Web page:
Spring bulbs have now arrived at Root One! Now is the perfect time to start planting next year’s Spring bulb display. At this time of year, the soil is still warm and therefore favourable conditions to develop a strong and healthy root system. Here we have compiled some useful tips for bulb planting for guaranteed Spring colour.
How to Plant Them
Spring bulbs should be planted from September up until November. Planting late is fine however this may result in a blind bulb. A blind bulb doesn’t flower the first year, but a good feed will restore the energy required for next year’s flower. Clear your chosen area of weeds and loosen the soil, using a border fork or a hand fork.
Mix in Miracle-Gro Bulb Fibre with the soil to create some fresh, fertile soil for the roots. To get the best out of your bulbs Empathy Bulb Starter is a great choice for increasing nutrient intake, improving and prolonging flowering and aiding germination. Its biologically active and is designed to encourage strong healthy plants year after year.
As a general rule dig a hole about two and half times deeper than the size of the bulb, this may vary depending on variety so always check the packaging beforehand or refer to the handy guide below.
We recommend using a bulb planter, long or short. A bulb planter will retain the soil, making it easier and quicker to plant your bulbs. Finally plant the bulb pointy side up with the flat base (roots) pointing down and cover the bulb with compost.
Another helpful tip for bulb planting is to plant them in a bulb basket. It’s simple to use and allows you to lift the bulbs up for storing after the flowering season has ended. Just layer your basket with soil and place your bulbs inside making sure they are the recommended distance apart, then bury the basket at the required depth complete with the bulbs. Remember as the bulbs start to die off, they will continue to take in sunlight and store food ready for the next flowering season, let the foliage die down naturally before you lift and store them. You can store them in sawdust somewhere cool and dark.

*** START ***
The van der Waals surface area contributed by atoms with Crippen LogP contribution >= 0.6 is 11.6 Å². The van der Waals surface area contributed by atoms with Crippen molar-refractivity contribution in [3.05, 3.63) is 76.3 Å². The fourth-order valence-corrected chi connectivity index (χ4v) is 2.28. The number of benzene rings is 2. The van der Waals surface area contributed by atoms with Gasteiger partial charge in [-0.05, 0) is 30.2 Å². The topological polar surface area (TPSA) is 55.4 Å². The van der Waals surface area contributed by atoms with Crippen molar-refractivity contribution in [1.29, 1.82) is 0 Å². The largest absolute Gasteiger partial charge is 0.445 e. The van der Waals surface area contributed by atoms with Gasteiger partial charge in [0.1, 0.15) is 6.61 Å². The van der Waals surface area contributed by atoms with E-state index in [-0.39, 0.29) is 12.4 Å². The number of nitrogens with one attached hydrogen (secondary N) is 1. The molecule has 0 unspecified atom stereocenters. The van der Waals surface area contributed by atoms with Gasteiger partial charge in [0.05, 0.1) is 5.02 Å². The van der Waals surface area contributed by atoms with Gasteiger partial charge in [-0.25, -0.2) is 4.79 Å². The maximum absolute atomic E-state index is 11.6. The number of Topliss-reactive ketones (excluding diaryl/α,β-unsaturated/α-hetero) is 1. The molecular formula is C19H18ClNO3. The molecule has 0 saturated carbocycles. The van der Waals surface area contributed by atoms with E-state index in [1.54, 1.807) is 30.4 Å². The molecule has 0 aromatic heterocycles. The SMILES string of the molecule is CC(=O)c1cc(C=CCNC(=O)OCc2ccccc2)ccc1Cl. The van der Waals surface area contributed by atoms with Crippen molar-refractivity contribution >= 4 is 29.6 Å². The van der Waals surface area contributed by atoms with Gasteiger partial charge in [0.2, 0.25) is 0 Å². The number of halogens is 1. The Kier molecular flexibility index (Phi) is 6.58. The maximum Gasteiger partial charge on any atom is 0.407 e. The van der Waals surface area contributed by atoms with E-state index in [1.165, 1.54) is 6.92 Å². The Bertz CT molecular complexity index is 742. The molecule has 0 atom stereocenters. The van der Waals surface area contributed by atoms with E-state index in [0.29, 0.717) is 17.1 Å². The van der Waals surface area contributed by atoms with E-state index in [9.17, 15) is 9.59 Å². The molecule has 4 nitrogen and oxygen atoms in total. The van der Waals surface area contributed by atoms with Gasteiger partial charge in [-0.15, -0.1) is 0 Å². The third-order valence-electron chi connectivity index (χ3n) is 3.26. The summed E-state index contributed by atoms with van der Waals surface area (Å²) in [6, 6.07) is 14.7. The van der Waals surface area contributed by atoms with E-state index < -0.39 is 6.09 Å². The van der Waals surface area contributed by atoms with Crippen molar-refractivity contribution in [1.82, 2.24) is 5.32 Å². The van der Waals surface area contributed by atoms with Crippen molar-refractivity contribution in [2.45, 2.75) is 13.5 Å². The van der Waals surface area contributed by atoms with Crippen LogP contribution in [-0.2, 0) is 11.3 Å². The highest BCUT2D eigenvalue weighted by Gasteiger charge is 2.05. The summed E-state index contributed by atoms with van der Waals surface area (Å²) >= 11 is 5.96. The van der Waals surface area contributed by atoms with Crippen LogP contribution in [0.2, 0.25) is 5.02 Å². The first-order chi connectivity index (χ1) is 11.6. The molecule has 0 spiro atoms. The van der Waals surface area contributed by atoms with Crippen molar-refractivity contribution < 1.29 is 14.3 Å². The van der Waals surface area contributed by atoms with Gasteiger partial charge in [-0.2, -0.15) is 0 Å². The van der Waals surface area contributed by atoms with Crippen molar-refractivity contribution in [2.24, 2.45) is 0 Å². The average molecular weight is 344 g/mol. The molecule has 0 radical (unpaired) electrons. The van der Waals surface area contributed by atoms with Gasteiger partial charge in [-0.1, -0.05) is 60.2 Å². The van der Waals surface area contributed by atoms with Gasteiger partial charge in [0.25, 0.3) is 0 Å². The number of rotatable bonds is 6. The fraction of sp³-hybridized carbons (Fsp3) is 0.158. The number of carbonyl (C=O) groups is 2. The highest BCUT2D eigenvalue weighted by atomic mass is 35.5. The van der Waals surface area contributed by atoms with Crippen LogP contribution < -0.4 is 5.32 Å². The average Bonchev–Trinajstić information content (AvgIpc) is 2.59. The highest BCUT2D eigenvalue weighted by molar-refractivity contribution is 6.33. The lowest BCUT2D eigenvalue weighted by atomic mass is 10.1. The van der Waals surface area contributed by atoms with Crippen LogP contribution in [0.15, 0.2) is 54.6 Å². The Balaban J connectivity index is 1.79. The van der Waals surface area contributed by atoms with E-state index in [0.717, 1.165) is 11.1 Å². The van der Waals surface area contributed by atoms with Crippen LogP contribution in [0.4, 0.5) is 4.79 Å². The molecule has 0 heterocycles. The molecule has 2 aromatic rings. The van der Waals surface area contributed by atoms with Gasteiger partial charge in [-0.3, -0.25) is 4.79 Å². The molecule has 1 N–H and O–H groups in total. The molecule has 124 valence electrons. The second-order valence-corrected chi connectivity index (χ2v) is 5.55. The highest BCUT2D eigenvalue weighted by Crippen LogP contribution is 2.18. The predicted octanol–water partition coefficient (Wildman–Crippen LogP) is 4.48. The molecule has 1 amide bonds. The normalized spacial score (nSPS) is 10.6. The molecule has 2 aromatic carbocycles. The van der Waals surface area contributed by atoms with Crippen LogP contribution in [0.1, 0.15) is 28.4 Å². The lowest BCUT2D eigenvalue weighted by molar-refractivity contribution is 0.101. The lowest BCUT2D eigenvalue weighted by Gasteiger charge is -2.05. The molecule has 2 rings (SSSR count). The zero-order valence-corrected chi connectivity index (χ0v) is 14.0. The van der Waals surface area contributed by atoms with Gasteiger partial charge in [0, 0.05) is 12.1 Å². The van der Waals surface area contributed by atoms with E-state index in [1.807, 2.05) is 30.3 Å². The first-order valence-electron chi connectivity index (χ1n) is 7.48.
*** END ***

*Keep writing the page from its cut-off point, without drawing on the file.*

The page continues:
If remembering to lift the bulbs every year is not a possibility, many species of tulips can be left indefinitely, providing they are planted in a good sunny position with good drainage. You can also leave the common snowdrop Galanthus nivalis in the ground to increase year after year. Clumps scan be divided after flowering.
Our Favourite Spring-flowering Bulbs
After a long cold, Winter the bright yellow Daffodil is a cheery sight in early Spring. The Daffodil is one of the most popular and reliable Spring-flowering bulbs, that come in a wide range of flower shapes, sizes and shades of yellow, orange and white. Daffodils prefer well drained soil that is kept moist during the growing season.
Plant them in groups of the same colour for impact, at least six bulbs should give a good show. You can also arrange by height, with taller varieties of daffodils at the back of a border with Tete-a-Tete miniature daffodils in the front.
The Crocus can bloom as early as February if its been a mild Winter and is considered one of the first signs of Spring by gardeners. Crocuses are perfect for creating a carpet of Spring colour as they often spread and form large clumps over the years. They also look particularly striking in borders, rockeries or planters. We have a wide range of Crocus bulbs including the larger Dutch varieties.
Although the Snowdrop isn’t colourful as such it is still one of our favourites. Its one of the earliest Spring flowering bulbs which is a welcome assurance that brighter days are on the way. Snowdrops prefer moisture retentive soil in a partially shady spot and are ideal for planting under trees.
Tulips are a popular addition to a Spring garden and are perfect for creating impact and colour to beds, borders and containers. These beautiful Spring flowers look best if they are planted in mass clumps rather than individually to prevent them from toppling over in strong winds. They prefer well-drained soil in full or afternoon sun.
Alliums offers impact, height and colour during late spring, flowering from May onwards. Alliums are hardy and easy to grow, and come in a superb range of heights, colours and sizes. They hold their colour for several weeks making them a perfect choice for cut flowers, they are also fantastic for attracting pollinators. Alliums prefer well-drained soil, they like sunshine but the flowers will last longer in partial shade.
We’re Here to Help
If you’re looking for advice on something we’ve not mentioned above, our friendly staff are always on hand to help.